Sara Vilkomerson’s Guide to This Week’s Movies: Southern Girls, Eastern Boys

There are surprises (some good, some not as good) in The Secret Life of Bees. For me, the biggest shock

There are surprises (some good, some not as good) in The Secret Life of Bees. For me, the biggest shock of all was realizing that the actress portraying the lead 14-year-old protagonist was none other than formerly creepy child star Dakota Fanning. Don’t get me wrong, she’s definitely still a little spooky—there’s a preternatural stillness about the budding beauty, and her eyes convey a wise weariness that makes her seem older than she is. But it’s less startling now than it was, say, when she starred in I Am Sam or Man on Fire. Plus, there’s the fact that in this film it’s a plus for her to be a little haunted-looking, as she’s playing a young girl who (as we learn in the opening of the film) killed her own mother at the age of 4. And let’s not forget that Ms. Fanning is actually really talented, too.

Adapted from the acclaimed Sue Monk Kidd novel and directed by Gina Prince-Bythewood, The Secret Life of Bees is set in the civil-rights-era South. Ms. Fanning plays Lily, tormented by her guilt and living with her cold and abusive father (a fantastic Paul Bettany). After one particularly bad blowup, Lily and the family’s housekeeper (Jennifer Hudson)—who was beaten by rednecks when she tried to register to vote—run away to where Lily believes her mother might have come from.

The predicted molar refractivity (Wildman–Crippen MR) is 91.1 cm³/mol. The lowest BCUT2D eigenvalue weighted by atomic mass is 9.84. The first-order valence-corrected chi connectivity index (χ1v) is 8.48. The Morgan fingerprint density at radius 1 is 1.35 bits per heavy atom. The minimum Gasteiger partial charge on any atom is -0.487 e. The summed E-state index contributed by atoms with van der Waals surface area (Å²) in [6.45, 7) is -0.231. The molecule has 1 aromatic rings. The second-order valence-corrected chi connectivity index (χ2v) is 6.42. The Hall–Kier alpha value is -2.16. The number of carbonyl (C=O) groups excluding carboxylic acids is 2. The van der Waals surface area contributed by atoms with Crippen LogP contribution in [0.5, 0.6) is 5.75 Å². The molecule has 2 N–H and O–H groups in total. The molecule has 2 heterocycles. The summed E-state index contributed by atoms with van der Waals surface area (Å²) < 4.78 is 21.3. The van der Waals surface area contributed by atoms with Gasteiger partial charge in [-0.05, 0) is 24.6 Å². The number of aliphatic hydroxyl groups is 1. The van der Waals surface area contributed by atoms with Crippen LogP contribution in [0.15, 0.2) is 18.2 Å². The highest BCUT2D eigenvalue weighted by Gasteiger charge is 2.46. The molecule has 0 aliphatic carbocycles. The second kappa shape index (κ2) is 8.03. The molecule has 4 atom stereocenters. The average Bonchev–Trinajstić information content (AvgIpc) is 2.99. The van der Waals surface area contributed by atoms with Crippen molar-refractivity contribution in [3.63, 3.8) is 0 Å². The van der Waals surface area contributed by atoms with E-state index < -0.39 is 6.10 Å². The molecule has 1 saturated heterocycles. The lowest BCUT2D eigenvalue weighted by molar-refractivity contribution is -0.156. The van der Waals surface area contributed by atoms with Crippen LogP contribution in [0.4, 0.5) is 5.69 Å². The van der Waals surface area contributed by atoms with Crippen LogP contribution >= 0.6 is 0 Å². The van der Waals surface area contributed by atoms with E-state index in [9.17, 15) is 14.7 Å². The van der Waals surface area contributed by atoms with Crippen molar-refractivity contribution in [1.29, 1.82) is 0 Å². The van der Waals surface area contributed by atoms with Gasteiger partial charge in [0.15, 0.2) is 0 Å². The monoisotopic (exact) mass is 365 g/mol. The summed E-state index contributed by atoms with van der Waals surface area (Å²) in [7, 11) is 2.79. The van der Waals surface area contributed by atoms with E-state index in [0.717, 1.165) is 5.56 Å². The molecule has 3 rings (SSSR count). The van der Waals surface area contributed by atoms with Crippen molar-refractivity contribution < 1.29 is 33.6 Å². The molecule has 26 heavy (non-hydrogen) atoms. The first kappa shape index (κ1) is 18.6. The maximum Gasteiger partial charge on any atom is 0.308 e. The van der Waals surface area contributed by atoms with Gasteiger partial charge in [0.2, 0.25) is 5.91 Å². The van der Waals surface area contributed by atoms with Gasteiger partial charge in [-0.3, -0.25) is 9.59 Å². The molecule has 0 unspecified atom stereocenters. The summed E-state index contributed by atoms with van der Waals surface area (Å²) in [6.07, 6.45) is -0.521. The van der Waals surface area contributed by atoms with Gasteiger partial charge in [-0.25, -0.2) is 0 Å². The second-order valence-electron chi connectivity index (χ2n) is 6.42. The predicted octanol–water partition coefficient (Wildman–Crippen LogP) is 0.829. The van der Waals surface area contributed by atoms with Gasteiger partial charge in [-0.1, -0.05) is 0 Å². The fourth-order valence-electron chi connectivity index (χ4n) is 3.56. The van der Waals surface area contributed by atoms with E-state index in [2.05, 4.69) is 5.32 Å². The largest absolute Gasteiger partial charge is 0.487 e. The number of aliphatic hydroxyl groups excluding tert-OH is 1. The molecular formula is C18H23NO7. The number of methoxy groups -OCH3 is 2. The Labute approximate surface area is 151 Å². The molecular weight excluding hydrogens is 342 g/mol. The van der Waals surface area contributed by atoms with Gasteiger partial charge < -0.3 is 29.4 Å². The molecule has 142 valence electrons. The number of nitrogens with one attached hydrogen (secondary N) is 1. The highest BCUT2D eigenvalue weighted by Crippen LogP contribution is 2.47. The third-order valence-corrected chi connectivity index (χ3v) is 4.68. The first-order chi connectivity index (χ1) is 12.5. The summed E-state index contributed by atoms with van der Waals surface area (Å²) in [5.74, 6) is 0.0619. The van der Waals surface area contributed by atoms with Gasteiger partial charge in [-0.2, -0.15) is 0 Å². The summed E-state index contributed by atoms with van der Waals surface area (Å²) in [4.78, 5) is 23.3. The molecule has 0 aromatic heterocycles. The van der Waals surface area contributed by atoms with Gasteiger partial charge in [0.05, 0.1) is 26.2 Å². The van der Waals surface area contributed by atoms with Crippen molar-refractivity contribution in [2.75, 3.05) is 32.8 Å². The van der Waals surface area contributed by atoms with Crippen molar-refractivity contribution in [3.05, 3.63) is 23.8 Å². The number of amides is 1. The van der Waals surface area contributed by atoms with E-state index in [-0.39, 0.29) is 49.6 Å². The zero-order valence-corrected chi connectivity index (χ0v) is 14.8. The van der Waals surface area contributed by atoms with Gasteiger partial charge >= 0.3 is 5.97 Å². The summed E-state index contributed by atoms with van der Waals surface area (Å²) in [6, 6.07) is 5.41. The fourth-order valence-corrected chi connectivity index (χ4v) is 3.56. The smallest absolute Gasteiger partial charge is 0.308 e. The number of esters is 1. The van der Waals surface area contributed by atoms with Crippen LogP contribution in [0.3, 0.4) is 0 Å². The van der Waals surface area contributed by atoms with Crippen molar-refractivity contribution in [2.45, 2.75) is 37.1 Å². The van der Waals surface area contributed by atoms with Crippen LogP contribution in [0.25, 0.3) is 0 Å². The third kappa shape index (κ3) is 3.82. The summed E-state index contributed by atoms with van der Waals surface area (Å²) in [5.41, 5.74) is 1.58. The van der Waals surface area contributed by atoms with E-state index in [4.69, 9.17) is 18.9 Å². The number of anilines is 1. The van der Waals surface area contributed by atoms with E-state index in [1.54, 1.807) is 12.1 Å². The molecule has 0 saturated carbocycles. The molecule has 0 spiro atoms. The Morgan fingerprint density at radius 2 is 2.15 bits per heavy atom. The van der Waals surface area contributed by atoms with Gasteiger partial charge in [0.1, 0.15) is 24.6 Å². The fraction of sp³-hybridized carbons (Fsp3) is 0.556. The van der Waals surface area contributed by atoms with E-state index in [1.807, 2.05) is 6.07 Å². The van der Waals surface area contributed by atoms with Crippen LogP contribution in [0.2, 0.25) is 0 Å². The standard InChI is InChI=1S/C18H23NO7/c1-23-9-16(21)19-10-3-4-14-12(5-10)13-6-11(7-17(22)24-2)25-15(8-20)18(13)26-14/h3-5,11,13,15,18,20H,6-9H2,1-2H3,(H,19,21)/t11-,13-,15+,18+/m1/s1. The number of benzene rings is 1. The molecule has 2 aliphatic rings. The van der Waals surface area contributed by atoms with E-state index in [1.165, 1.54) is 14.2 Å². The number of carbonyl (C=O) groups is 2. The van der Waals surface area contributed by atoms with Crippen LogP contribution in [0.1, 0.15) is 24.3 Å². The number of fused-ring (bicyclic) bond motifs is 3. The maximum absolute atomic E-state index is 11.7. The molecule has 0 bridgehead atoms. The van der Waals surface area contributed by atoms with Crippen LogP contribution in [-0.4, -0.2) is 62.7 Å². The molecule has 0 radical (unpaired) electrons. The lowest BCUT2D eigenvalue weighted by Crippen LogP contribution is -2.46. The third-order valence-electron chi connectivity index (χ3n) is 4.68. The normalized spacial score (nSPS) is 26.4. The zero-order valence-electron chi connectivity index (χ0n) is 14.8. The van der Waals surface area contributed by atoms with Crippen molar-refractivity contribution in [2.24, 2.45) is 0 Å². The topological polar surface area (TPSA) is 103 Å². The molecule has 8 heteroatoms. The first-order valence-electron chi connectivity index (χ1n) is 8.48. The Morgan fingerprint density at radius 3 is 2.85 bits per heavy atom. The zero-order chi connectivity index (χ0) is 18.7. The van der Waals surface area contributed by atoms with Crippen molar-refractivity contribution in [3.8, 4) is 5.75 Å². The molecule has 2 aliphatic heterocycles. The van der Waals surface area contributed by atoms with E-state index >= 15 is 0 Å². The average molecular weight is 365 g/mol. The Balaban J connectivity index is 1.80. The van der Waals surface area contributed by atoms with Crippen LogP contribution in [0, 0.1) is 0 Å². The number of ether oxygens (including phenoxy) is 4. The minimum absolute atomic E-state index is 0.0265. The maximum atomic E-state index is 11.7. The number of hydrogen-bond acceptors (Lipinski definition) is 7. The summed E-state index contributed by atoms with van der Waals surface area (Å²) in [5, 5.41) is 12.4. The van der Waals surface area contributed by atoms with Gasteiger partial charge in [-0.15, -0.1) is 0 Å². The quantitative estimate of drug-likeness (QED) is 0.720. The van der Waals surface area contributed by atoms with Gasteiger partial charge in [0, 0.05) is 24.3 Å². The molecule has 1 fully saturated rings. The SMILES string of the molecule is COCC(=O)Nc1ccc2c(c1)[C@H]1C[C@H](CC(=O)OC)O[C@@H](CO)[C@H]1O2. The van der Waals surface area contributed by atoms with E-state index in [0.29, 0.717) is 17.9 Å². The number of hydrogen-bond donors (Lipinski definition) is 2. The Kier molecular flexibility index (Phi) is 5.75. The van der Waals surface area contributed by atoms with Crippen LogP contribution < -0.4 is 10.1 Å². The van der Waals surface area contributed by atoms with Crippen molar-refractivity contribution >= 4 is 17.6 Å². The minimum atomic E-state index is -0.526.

This leads her to a bright pink house and honey maker August Boatwright (Queen Latifah), who lives with her two sisters, May and June. It was hard to figure out why the beautiful woman playing June looked so familiar until halfway through I realized it was Alicia Keys. This puts the musician-as-actor count on this movie at three, though Queen Latifah seems more at home on the big screen now than anywhere else, and her August is noble and nurturing. Jennifer Hudson doesn’t fare quite as well, and is overpowered by The Fanning during their scenes together. Ms. Keys has her moments, but she, too, is fighting in a different weight class when she shares a lot of screen time with the über-fabulous Sophie Okonedo (Hotel Rwanda), who plays May. The film tries hard to be about a lot of things: sisterhood, race, love, spirituality, healing and bees. There are plenty of genuinely moving moments, but the film teeters at times—for better or for worse, depending on what kind of viewer you are—into Lifetime territory.

The Secret Life of Bees opens Friday at BAM Rose Cinemas.


NOT AT ALL a Lifetime movie is The Elephant King, the feature debut from writer-director Seth Grossman. The movie is about two American brothers Oliver (Tate Ellington) and Jake (Jonno Roberts) Hunt. Oliver, a nerdy wannabe writer, goes to visit his brother—in debt and ducking the law—in Thailand and, instead of convincing him to return home, gets lured into a, shall we say, certain kind of lifestyle. A quick aside: What is it with dudes and Thailand, anyway? Isn’t there a new destination spot for hedonism by now? Anyway, there’re all sorts of unsurprising but probably meant to be shocking and symbolic scenes of prostitutes and transvestites and boxing and “funny” Thai covers of American hit songs, and it was all sort of hard to keep track of. However, the biggest mystery of all is how the filmmakers scored Ellen Burstyn to play the Hunts’ (think the surname is significant?) anxious mother. There should have been lots more of her and Josef Sommer (a.k.a. the bad guy from Witness), who plays their father. But, on the upside, there are lots and lots of adorable elephants!

The Elephant King opens Friday at Angelika Film Center.


Sara Vilkomerson’s Guide to This Week’s Movies: Southern Girls, Eastern Boys